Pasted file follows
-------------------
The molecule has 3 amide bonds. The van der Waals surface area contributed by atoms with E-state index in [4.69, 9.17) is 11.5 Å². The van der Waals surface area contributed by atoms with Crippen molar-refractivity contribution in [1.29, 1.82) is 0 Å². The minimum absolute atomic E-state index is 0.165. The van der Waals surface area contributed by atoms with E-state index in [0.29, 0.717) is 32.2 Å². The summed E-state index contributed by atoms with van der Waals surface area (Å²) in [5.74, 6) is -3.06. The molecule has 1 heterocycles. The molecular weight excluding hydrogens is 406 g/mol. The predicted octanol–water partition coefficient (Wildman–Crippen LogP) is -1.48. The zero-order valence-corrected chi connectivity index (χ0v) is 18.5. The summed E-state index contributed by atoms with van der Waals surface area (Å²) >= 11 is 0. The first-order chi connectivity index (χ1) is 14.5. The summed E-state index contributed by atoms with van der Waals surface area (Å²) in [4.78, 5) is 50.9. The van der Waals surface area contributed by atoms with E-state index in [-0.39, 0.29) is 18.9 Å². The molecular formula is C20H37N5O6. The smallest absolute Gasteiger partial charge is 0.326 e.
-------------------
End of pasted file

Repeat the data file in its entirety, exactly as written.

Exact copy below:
The molecule has 3 amide bonds. The van der Waals surface area contributed by atoms with E-state index in [4.69, 9.17) is 11.5 Å². The van der Waals surface area contributed by atoms with Crippen molar-refractivity contribution in [1.29, 1.82) is 0 Å². The minimum absolute atomic E-state index is 0.165. The van der Waals surface area contributed by atoms with E-state index in [0.29, 0.717) is 32.2 Å². The summed E-state index contributed by atoms with van der Waals surface area (Å²) in [5.74, 6) is -3.06. The molecule has 1 heterocycles. The molecular weight excluding hydrogens is 406 g/mol. The predicted octanol–water partition coefficient (Wildman–Crippen LogP) is -1.48. The zero-order valence-corrected chi connectivity index (χ0v) is 18.5. The summed E-state index contributed by atoms with van der Waals surface area (Å²) >= 11 is 0. The first-order chi connectivity index (χ1) is 14.5. The summed E-state index contributed by atoms with van der Waals surface area (Å²) in [4.78, 5) is 50.9. The van der Waals surface area contributed by atoms with E-state index in [-0.39, 0.29) is 18.9 Å². The molecular formula is C20H37N5O6. The smallest absolute Gasteiger partial charge is 0.326 e.